McKinsey & Co. could use a good consultant… Vladimir Putin’s decision to jail Alexei Navalny, his top political opponent, triggered demonstrations throughout Russia by people upset with the regime’s massive corruption and theft.
There was one oasis of calm in Moscow, which was Ground Zero of the protests. That was the office of management consultant McKinsey & Co.
Vitaly Klintsov, Russia managing partner at McKinsey, warned staffers ahead of the demonstration “to stay away from public areas of gathering” and to “refrain from making related posts in any media.”
Citing company policy, he warned staffers via email that they must not support any political activity publicly or privately. “This ban does include posts in social media featuring your political views or your attitude to any action with a political flavor. This line of conduct is mandatory,” he wrote.
The Financial Times took McKinsey to task for kowtowing before Putin. Klintsov’s note could have been written by Kremlin propagandists or the security services, wrote Henry Foy in the FT on Jan. 27.
The US, UK and European Union have demanded the release of Navalny.
Sen. Marco Rubio (R-FL) wrote a Jan. 24 letter to Kevin Sneader, McKinsey’s global managing partner, saying the Russia episode “raises questions about McKinsey’s core values and corporate culture.”
McKinsey has walked back Klintsov’s note, saying employees have the right to participate “legally” in civic and political activities.
But that’s not good enough for Rubio, who wrote that the initial guidance sent to Russian staffers “suggests the company is little more than a tool for authoritarian repression.”
The Senator wants to determine if any McKinsey staffer consulted with Putin’s regime before or after the initial guidance was sent. He wants the same about the revised guidance.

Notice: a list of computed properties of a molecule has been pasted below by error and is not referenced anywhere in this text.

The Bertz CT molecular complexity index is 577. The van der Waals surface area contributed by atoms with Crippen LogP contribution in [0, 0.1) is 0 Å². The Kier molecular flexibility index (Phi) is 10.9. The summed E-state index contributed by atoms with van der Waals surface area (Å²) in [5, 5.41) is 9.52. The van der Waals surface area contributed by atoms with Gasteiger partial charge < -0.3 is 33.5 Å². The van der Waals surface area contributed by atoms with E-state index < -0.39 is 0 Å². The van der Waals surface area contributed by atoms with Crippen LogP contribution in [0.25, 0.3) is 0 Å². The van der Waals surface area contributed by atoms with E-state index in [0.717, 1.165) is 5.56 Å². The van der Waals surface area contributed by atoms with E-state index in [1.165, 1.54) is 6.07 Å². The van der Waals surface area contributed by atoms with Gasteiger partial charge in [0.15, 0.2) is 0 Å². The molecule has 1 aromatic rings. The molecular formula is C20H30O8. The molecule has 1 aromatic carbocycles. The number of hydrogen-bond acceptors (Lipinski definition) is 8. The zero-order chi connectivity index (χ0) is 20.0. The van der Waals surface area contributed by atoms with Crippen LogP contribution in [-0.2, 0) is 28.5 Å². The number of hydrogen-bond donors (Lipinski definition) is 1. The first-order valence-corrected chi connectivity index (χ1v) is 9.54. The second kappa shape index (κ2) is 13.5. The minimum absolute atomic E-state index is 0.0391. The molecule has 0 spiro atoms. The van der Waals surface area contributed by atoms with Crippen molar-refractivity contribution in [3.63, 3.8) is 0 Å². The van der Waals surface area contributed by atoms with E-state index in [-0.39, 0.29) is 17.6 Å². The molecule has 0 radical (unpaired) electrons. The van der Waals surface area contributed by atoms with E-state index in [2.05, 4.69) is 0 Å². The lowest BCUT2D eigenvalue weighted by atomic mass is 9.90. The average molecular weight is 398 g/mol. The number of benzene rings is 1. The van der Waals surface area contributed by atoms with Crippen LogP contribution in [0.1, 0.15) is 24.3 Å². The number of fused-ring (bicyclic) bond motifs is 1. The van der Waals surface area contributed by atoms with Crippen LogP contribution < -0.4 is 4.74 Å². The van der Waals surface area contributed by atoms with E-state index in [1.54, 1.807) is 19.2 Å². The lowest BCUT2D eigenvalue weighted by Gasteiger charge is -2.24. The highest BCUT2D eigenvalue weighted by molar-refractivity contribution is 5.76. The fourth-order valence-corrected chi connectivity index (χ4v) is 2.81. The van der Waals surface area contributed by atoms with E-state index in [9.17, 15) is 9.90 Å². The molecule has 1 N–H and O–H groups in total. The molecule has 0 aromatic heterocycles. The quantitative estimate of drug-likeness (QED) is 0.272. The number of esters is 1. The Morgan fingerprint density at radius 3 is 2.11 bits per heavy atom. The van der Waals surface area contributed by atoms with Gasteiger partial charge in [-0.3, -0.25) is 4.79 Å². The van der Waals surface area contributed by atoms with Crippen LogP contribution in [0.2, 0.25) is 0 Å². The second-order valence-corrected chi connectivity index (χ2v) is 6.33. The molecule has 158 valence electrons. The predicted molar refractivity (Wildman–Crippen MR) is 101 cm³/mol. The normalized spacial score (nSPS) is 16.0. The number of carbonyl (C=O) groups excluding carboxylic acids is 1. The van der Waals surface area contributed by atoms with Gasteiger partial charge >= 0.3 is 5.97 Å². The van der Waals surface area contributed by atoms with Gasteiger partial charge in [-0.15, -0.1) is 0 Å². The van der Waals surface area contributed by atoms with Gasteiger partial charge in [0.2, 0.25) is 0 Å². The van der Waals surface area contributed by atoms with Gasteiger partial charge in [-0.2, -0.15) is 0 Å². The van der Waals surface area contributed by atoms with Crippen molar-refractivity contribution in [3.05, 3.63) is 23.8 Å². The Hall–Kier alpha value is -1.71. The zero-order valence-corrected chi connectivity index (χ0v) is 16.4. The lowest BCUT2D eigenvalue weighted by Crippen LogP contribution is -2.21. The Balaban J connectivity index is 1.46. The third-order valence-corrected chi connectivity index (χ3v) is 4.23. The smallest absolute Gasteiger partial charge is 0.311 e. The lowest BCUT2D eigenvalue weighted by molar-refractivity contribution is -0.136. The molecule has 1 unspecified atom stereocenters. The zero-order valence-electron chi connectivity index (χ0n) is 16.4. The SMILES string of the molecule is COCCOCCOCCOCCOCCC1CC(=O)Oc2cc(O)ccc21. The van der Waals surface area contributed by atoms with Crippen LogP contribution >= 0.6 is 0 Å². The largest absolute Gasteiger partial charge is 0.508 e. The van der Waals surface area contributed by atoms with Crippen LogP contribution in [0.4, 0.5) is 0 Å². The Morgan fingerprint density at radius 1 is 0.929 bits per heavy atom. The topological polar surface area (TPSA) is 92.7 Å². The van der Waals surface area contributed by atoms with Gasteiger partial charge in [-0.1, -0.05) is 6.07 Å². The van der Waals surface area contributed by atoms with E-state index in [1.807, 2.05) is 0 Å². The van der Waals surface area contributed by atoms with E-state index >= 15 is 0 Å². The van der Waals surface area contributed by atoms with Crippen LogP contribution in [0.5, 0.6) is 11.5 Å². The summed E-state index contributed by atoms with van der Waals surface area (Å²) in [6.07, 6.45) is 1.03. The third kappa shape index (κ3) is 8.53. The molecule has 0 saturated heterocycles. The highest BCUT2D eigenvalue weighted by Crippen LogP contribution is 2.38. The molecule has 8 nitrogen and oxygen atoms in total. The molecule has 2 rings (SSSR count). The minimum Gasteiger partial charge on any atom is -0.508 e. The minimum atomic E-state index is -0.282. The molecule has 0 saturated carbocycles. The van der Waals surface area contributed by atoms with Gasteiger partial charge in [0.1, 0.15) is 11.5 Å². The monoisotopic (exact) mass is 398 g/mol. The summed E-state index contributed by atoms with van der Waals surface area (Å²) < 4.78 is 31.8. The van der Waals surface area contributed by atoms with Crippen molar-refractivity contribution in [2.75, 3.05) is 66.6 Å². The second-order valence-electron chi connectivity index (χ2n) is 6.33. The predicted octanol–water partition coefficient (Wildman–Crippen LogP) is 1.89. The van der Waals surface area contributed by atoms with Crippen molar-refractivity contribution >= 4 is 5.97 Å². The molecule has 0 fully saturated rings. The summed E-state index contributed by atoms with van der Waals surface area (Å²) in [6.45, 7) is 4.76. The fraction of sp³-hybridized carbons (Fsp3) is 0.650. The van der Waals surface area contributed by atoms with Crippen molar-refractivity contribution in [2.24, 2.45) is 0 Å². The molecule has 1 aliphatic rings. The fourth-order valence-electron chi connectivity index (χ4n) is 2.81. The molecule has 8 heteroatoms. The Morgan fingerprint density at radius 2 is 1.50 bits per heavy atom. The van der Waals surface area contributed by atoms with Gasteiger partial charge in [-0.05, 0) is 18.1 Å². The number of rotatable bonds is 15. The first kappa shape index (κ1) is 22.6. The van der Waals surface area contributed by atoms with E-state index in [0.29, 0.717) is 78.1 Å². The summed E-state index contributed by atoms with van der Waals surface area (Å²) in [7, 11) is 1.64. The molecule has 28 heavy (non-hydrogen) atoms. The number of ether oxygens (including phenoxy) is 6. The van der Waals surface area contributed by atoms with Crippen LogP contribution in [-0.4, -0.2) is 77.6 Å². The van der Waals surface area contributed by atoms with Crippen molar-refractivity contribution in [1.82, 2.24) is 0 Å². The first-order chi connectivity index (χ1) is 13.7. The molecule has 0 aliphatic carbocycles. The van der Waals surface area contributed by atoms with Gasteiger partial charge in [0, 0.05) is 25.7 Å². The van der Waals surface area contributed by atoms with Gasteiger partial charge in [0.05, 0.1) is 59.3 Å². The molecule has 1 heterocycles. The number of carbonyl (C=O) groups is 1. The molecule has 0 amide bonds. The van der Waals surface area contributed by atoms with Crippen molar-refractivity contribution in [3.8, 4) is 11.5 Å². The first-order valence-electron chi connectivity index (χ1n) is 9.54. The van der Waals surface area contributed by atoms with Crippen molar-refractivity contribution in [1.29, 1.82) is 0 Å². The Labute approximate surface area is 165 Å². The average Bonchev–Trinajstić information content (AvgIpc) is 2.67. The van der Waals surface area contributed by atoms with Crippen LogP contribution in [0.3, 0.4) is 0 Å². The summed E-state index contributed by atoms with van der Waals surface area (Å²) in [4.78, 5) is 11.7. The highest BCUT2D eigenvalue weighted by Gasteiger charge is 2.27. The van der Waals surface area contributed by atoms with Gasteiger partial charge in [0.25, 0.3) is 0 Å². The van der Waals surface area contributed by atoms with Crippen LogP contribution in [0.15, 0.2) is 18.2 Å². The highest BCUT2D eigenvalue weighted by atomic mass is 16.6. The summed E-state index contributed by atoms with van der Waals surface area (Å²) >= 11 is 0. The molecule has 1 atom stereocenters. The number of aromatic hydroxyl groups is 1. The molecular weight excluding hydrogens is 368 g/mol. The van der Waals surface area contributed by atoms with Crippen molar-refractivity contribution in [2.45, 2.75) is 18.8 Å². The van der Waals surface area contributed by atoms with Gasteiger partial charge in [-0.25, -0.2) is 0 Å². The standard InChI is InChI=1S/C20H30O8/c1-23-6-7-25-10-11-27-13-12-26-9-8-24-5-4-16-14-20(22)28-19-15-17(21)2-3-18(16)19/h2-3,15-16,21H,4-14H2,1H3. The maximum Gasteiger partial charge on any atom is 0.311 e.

Rubio wrote that Russians took to the street to protest a “corrupt regime run by the thuggish despot Vladimir Putin who does everything in his power to silence dissent, including by poisoning and killing those who oppose him.
"By siding with, and enabling, brutal authoritarian regimes that suppress the most basic rights of its people, McKinsey continues to fall short of its stated purpose ‘to help create positive, enduring change in the world.’”
The Senator is increasingly concerned about McKinsey’s work for the US government.
He wrote: “It is unclear why the US Government or any democratic government with whom your firm works, should accept that McKinsey’s work maintains the high standards that you claim, or believe that your recommendations have not been tainted by your stated willingness to assist authoritarian regimes in Beijing, Moscow and elsewhere.”
Rubio awaits a response.
Rudy Giuliani also has authoritarianism on his mind. YouTube has suspended former president Donald Trump’s personal lawyer from its ad revenue sharing program for his role in pushing the fantasy that the presidential election was stolen.
Once known as “America’s Mayor,” Rudy now hawks dietary supplements, online fraud prevention services and video gems such as “The Biden Crime Family's Payoff Scheme,” and “Election Theft of the Century” on YouTube
The one-month suspension cuts Rudy off from any revenues from ads that YouTube places before his videos.
Rudy blasted YouTube’s move as predatory and noted: “It’s a very, very seductive road to authoritarianism.”
Giuliani probably could use the YouTube cash after Trump reportedly stiffed him on his legal fees and Dominion Voting Systems filed a $1.3B lawsuit against him for making damaging claims that it manipulated the election.
COVID-19 may sack enthusiasm for the Super Bowl, according to the Seton Hall Sports Poll released Jan. 27.
Nearly half (47 percent) of respondents agree that COVID-19 restrictions on players, gameplay and restricted fan attendance will make the upcoming game less exciting than in previous contests. Twenty-eight percent disagree and the rest have no opinion.
COVID-19 has killed Super Bowl watch parties as only a quarter of fans plan to view the game outside their home, according to the survey. Sixty-four percent will watch from home.
“Viewership may be down because social gatherings bring out even the least casual fans,” predicted professor Charles Grantham, director of Seton Hall’s Center for Sports Management.
He does believe the Super Bowl “remains a vital part of the American experience.”
Go Chiefs! Beat Tom Brady.